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Washington was fairly familiar. Idaho was very short with only one mountain pass that was rather scary at night and with rain. Montana was the longest stretch of road ever, luckily it was broken up by a detour into Wyoming to see Yellowstone National Park. Yellowstone was awesome, however I think it would have been more awesome if we were there during summer. We happened to arrive on the very last day they allowed people in, and most of the park was covered in snow as it is situated from 5000 to 8000 ft. The most interesting things were the hot springs and two buffalo we found grazing on a field (I was told that there were many more buffalo, but I guess they were all hiding from the crazy cold weather… probably near the hot springs).

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Next it was onto South Dakota where the driving started to get scary. Middle of the night, driving on the highway, fog, low visibility and what else happens? Deer start jumping all around the highway. After narrowly missing one we started noticing all the carcasses on the side of the road and decided it was best to stick to daytime driving. The next days driving started at sunrise – 6am.

The next few states passed quickly as we were into the routine of driving. Chicago went by, Indiana, Ohio, and before we knew it we were on the east coast and I-90 had turned into a tollway. Our next big stop was Philadelphia, home of the Liberty Bell and cheese steaks. The Bell was interesting, the cheese steak was yummy.

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And finally after four days we arrived in New York City. Overall the journey was great fun and in hindsight not as difficult as I had imagined.

Windows PowerShell

Power users love shells. Not the seafood kind, but the command line interface, computer command scripting kind. Even MacOS which was traditionally GUI driven, now has a shell (albeit somewhat hidden), due to its makeover in OS X. With a shell the user can input text commands to manipulate the computer. The most obvious use of which is the ability to script common operations, or perform functions faster than perhaps the user-interface driven counterpart operation.

MS Windows based operating systems have been using cmd.exe as their shell for quite some time, until PowerShell came along. Windows PowerShell currently has an RC2 release available for download. Whats so special about Windows PowerShell?.. where do I start? 🙂

The biggest change is in the object pipeline. No longer do commands output text, now its all objects. So when you do something like:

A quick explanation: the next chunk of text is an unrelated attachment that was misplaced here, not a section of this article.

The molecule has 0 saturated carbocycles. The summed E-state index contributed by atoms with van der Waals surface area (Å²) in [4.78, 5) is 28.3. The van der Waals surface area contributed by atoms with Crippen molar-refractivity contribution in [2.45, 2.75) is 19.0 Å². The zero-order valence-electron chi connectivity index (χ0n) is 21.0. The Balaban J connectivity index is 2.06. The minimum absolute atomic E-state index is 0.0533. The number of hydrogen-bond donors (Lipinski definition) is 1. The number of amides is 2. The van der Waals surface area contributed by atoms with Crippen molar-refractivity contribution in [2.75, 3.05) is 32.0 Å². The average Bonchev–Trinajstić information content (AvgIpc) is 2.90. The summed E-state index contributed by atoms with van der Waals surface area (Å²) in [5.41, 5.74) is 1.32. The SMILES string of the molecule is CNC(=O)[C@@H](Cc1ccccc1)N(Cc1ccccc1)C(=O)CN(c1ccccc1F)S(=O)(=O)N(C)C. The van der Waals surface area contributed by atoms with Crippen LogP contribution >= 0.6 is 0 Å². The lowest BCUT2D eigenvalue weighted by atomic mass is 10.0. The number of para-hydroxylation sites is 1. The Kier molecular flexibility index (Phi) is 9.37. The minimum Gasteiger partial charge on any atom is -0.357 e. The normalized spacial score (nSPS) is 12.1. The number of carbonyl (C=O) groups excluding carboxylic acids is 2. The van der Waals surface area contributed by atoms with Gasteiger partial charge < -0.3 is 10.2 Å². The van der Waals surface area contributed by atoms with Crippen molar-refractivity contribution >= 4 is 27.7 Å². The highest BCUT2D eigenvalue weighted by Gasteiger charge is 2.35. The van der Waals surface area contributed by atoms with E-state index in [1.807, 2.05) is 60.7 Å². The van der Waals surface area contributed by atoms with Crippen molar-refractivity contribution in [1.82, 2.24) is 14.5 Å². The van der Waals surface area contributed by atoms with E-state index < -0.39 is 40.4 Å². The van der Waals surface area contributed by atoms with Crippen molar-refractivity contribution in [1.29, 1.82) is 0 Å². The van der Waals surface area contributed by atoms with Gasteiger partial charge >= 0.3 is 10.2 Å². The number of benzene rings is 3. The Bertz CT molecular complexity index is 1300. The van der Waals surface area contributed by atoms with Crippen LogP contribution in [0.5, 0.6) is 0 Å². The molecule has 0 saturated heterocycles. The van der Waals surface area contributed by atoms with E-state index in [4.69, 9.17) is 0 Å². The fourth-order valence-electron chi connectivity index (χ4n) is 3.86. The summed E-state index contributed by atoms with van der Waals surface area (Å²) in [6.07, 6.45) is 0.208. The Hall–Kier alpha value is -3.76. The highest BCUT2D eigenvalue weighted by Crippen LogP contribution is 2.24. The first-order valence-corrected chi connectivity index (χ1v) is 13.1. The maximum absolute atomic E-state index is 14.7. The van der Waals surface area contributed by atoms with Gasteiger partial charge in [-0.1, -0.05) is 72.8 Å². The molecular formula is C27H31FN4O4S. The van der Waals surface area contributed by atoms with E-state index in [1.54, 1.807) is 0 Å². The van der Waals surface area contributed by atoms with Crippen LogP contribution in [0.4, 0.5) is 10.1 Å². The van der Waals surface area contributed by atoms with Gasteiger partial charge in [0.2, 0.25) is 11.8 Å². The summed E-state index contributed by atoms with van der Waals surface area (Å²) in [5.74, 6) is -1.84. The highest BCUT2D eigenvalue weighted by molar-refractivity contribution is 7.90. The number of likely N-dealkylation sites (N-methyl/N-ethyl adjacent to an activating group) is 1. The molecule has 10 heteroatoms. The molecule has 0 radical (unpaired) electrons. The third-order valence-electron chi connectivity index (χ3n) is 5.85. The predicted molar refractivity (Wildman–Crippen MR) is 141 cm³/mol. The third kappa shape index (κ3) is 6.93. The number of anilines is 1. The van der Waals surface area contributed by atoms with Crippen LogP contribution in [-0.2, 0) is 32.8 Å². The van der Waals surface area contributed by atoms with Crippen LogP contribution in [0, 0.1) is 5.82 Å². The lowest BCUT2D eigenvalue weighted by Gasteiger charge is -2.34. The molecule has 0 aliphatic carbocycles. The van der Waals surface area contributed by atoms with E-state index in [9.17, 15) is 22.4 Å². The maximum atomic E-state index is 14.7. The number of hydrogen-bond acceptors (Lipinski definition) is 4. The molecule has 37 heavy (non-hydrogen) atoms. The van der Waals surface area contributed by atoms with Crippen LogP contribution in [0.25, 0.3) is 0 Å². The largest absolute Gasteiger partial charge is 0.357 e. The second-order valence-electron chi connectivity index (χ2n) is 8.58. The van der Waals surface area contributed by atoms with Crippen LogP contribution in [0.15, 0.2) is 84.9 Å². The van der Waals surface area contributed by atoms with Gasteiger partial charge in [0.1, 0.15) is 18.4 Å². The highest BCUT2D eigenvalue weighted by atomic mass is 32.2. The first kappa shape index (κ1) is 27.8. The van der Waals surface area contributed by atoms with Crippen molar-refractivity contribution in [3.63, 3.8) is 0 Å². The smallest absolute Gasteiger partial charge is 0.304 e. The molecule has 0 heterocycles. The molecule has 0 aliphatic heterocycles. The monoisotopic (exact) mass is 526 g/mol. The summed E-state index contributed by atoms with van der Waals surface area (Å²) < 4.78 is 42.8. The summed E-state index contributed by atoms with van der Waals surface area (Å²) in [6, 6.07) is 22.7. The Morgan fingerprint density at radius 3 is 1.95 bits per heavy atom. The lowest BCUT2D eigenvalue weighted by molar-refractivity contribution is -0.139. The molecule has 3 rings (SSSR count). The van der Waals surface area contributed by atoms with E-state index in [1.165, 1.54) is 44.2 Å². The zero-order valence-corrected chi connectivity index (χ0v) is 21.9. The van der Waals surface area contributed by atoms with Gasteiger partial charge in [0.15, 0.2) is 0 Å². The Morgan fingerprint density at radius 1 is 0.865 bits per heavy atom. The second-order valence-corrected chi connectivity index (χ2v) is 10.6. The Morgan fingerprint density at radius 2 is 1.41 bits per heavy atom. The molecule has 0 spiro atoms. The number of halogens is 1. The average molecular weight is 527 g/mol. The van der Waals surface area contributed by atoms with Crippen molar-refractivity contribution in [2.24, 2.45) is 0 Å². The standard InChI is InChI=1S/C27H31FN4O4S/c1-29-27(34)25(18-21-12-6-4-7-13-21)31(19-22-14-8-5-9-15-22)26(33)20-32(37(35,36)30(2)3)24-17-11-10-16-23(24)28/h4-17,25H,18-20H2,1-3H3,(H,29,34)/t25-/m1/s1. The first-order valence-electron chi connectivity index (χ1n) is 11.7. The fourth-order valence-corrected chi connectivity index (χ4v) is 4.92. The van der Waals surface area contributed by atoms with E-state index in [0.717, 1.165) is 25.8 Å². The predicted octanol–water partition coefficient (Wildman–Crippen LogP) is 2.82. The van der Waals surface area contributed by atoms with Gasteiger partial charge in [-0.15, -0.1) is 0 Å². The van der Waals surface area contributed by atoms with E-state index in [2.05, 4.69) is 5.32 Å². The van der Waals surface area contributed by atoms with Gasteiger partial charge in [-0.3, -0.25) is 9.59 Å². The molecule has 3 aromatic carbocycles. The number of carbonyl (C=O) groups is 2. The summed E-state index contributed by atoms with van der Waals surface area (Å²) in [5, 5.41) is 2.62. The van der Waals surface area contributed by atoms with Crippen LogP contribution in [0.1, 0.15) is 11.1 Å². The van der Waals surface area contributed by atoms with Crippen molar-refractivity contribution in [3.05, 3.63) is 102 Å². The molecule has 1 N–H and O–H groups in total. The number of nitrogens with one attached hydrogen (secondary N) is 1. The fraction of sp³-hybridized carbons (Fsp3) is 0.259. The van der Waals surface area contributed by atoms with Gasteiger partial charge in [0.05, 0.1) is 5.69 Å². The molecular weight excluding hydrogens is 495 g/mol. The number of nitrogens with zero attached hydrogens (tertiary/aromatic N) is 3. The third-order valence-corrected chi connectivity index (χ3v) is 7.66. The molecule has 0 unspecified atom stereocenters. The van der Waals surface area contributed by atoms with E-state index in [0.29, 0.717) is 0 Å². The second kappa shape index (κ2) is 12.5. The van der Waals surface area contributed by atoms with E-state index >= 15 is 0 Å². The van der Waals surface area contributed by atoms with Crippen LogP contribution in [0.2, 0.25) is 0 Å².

Get-Process | Format-Wide

The output of Get-Process is piped, as objects, to the next command. In this case Format-Wide takes the objects and formats them in a particular way. You could have used Format-List, or a multitude of other variations. Passing objects allows much richer communication between functions in the command pipeline as well as other shell operations. So you can imagine what something like this may do:

Get-Process m* | dir

Yes you guessed it, it actually lists the folder location of all currently running processes that start with the letter m.

Windows PowerShell also has a whole new syntax. Commands have verb-noun type names which provides for clear, consistent, and easily discoverable functionality (and if you are ever lost, just type "help", or append "-?" to a command). To help people transition from other shells there are aliased commands, so commands such as "cd", "dir", "more" are aliased to their corresponding commands and work just fine.

I could go on for pages and pages about all the cool new things, but lets just cover two more items, PowerShell drives, and COM object scripting (that I thought was very cool). Have you ever wanted to query the registry and manipulate it right from a script instead of messing with regedit and .reg files? Well try this out:

cd HKLM:\Software

and now you have navigated to HKEY_LOCAL_MACHINE\Software. Well what else can you do? Just try "Get-PSDrive" to see a list of all the other mapped PowerShell drives you can navigate.

So what if you have a COM Automation object that you want to work with? Lets say you need to boot Excel, do a few calculations and retrieve the result? Prior to Windows PowerShell this was not trivial but now all you need is a few lines similar to this:


$xl = New-Object -ComObject Excel.Application
$xl.Workbooks.Add()
$xl.Range("A1").Value2 = 5
$xl.Range("A2").Value2 = 6
$xl.Range("A3").Value2 = "=Sum(A1, A2)"
$output = $xl.Range("A3")
$xl.Quit()

It looks very C# ish, but being able to run this straight from a command line script is just great.